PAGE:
The coupled system of convection of the solid, rocky mantle of the Earth and plate tectonics is the main driver of long-term Earth evolution, being responsible for continental drift, earthquakes, volcanoes, crustal building, mountain building, heat loss from the core that drives the geodynamo, and outgassing/ingassing of volatiles to/from the atmosphere (particularly CO2 and water). The Earth started from a hot, molten state (magma ocean) and has been cooling since then, with radiogenic heating reducing the rate of cooling, although there is considerable uncertainty in the relative proportions of heat loss coming from radiogenic heating and cooling.
The mantle-plate system must be treated as thermo-chemical because there is continuous chemical differentiation caused by partial melting, which results in the production of oceanic and continental crust and has profound implications for the structure of the interior. Another complexity is that plate tectonics may not always have existed; there is much debate about what tectonic mode may have preceded it, and this has a strong effect on early thermo-chemical evolution.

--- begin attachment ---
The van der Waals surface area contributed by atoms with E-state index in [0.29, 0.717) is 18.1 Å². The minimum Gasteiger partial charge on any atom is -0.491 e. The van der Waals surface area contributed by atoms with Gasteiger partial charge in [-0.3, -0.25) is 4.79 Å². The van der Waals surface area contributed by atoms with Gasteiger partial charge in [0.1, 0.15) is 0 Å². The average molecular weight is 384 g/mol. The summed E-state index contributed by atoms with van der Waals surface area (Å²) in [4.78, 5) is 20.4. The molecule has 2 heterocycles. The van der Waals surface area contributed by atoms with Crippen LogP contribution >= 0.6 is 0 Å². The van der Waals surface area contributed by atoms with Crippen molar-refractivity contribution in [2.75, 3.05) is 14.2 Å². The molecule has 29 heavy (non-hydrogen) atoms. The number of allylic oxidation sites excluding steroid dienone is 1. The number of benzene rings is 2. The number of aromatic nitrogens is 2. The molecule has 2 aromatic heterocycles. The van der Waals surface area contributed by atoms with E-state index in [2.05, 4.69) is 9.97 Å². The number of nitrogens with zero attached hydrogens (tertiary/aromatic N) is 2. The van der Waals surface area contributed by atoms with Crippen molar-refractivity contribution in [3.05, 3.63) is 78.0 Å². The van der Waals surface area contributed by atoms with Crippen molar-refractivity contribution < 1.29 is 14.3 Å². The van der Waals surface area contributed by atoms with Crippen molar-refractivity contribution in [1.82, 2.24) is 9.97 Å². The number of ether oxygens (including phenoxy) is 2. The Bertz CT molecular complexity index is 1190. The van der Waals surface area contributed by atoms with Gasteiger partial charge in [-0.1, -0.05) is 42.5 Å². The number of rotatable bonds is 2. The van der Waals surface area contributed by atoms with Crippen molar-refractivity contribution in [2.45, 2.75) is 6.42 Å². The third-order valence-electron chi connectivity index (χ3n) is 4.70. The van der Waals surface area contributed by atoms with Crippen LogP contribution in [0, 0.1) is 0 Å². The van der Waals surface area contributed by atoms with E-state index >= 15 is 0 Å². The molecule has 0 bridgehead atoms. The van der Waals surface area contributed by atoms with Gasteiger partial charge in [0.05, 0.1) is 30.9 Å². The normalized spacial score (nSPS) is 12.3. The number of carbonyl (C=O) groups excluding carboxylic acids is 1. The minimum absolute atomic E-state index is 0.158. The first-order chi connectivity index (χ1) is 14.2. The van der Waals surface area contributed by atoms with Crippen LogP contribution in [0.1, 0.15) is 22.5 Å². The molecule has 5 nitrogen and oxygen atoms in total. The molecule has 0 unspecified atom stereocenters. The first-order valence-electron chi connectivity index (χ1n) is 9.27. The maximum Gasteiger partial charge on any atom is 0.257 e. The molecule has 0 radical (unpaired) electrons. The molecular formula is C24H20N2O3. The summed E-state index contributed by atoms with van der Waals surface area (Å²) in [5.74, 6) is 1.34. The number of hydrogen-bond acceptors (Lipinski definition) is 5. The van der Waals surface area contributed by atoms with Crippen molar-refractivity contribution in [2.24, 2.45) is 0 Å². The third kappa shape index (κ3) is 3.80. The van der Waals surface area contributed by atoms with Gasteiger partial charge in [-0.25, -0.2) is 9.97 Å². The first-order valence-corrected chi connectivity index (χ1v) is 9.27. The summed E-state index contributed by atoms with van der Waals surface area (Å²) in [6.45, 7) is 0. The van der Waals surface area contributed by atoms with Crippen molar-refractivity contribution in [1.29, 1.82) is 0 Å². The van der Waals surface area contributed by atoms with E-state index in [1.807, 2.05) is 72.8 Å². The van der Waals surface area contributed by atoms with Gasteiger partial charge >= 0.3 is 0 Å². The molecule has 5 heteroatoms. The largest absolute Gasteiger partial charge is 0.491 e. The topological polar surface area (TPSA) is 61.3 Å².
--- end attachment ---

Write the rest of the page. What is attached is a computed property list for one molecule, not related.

Here, these various aspects are reviewed, uncertainties and important future research directions highlighted.